I agree,most PC's like certain spells so I would have energy immunity or at least energy resistance up. I would also use spells that incur miss chances such as mirror image, and blur. Once PC's get to higher levels a bit of pre-planning is in order.


Dennis Harry wrote:
Is Unholy Toughness enough of a HP bump though to make a real difference? I guess they would need to take it a few times to make a big difference.

unholy toughness is a special quality, not a feat, it grants creatures (usually undead) that have it use their charisma modifier in place of their (non-existent) constitution modifier. Most of the major undead in AoW have pretty high charisma scores. Harbinger has Cha29 which would grant him 135 extra hp.

The same special quality would grant Lashonna an additional 527hp...

not that energy immunity wouldn't be good too of course..


Ah I see. Maybe it should be converted into a feat for the major Undead baddies then :-)


armnaxis wrote:
I came up with a riddle on the door to Mak'ar's sanctum, as my PCs enjoy some guessing every now and then. That gave him some time to prep (actually, fully prepare), and ran out some buffs on the PCs. If you are interested, I can give you the details (it involved spellweaver numbers, hexanary equations, and UMD-checks)

Armnaxis, I'd be interested in the details of your riddle on the door, if only for future reference... sounds v. cool.


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Lawmonger wrote:
If i ever run the campaign again, all major undead NPCs get Unholy Toughness, no question.

In which book does Unholy Toughness appear?


Lawmonger wrote:


Armnaxis, I'd be interested in the details of your riddle on the door, if only for future reference... sounds v. cool.

Here you go:

There is a 5ft. wide, 30 ft. long hexagonal corridor that leads to the hexagonal door to Mak'ars sanctum. On the corridor's floor, an inch above the stone tiles hover six strange, greenly glowing runes. On the corridors ceiling, there are two different glowing runes, smaller and at the intersections between every two floor runes.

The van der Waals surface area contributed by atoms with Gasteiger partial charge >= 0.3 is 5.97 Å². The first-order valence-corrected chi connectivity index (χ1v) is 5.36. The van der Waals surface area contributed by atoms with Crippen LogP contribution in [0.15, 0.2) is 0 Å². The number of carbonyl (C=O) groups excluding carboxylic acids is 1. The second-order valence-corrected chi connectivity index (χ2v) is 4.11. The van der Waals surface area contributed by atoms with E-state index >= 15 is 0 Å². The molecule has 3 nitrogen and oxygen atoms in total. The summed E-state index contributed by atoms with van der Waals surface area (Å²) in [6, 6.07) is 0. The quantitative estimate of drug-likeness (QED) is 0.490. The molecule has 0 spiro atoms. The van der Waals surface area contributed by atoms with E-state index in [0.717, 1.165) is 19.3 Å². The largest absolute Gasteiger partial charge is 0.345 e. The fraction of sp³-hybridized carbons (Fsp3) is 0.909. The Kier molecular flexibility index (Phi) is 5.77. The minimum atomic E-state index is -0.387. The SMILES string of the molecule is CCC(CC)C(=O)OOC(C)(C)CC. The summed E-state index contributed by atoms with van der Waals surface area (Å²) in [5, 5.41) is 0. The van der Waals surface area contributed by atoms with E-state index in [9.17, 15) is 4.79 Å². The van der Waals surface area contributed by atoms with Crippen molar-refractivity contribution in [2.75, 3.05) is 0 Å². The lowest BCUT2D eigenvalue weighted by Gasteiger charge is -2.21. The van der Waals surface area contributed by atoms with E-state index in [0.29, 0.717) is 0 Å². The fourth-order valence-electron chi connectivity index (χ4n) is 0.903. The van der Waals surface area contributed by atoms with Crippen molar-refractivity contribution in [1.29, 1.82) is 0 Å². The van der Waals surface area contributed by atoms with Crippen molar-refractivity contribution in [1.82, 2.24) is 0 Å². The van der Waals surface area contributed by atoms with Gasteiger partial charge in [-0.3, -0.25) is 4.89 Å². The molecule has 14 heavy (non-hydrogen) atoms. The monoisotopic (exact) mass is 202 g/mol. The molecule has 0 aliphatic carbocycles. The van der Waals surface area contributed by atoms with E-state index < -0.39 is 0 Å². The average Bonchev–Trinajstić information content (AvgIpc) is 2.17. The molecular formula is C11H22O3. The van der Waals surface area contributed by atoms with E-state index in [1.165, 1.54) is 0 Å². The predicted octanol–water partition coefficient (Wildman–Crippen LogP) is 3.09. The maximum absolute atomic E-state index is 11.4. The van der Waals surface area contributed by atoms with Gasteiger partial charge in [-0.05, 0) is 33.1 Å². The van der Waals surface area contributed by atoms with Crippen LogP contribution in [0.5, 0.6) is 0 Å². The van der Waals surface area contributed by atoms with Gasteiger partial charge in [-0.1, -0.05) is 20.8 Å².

ceiling.....+.....:.......DOOR
floor....5 5 2 1 1 2..DOOR

The door features six runes as well, along its perimeter. These are not glowing above the stone, but instead carved into it.

The door will only open if the right solution to the equation is given to the door's engraved runes. Otherwise, the whole corridor crushes down (no save, instant death) and a new equation will appear.

For the numerals, I didn't use normal numbers 0,1,2,3,4,5; but instead the runes that can be found in the Dragon article "Ecology of the Spellweaver". On page 66 (Dragon 338) there's a picture that features strange runes for numbers 0 through 5 ("Spell weaver numerals").

I used these numerals for a hexanary system as opposed to a decimal or binary system to formulate the equation. Thus, the above given example is solved as follows:

55(hex) = 5*6 + 5*1 = 35(dec)
21(hex) = 13(dec)
12(hex) = 8(dec)
35 + 13 : 8 = 6
6(dec) = 10(hex)

Thus pressing the runes "1" followed by "0" in spellweaver runes opens the door.

To make matters a bit more complex, I avoided the operators "+", "-", "*" and ":", but came up with alternative runes (<,>,-,|).

Now for the hints and helpers:

1) They had found Balakarde's note earlier when dealing with Sruggut, and in addition to the note from prince of redhand, it had some scribblings on the back side that stated not to try a solution out (again); and had a list of runes he had seen so far (5 of the 6 numerals, and 3 of the 4 operators).

2) With an succesful DC30 Use Magic Device check, they could change the equation. Failing by up to 5 did not change it, and failing by more than five would have resulted in the ceiling crushing down.

From there on, they were on their own. It took them about an hour to figure it out (which I counted as in-game time and thus ran out some buffs).

I had to come up with some alternative equations (succesful UMD checks) and figured out it would be a bit easier if all featured the same result (6). Once you get familiar with the hexanary system, it's pretty easy to make up new equations; however as the biggest number that can be displayed by the hovering, glowing runes is 35, I'd advise to have some prepared beforehand.


@ Armnaxis: Thanks, this looks awesome! :-)

@ Oti:

Oti wrote:
In which book does Unholy Toughness appear?

unholy toughness first appears (so far as i'm aware) in Monster Manual III

with the Bonedrinker (p.18) and the Drowned (p46)

Paizo gave it as an additional special quality to Dragotha in Into the Wormcrawl Fissure (Dungeon 134, p84) though I'm still wondering if I should make him tougher...


Hey Lawmonger. You can always give Dragotha more HP on the spot if they seem to walk over him too fast. Against major villains such as Dragotha it is what I do.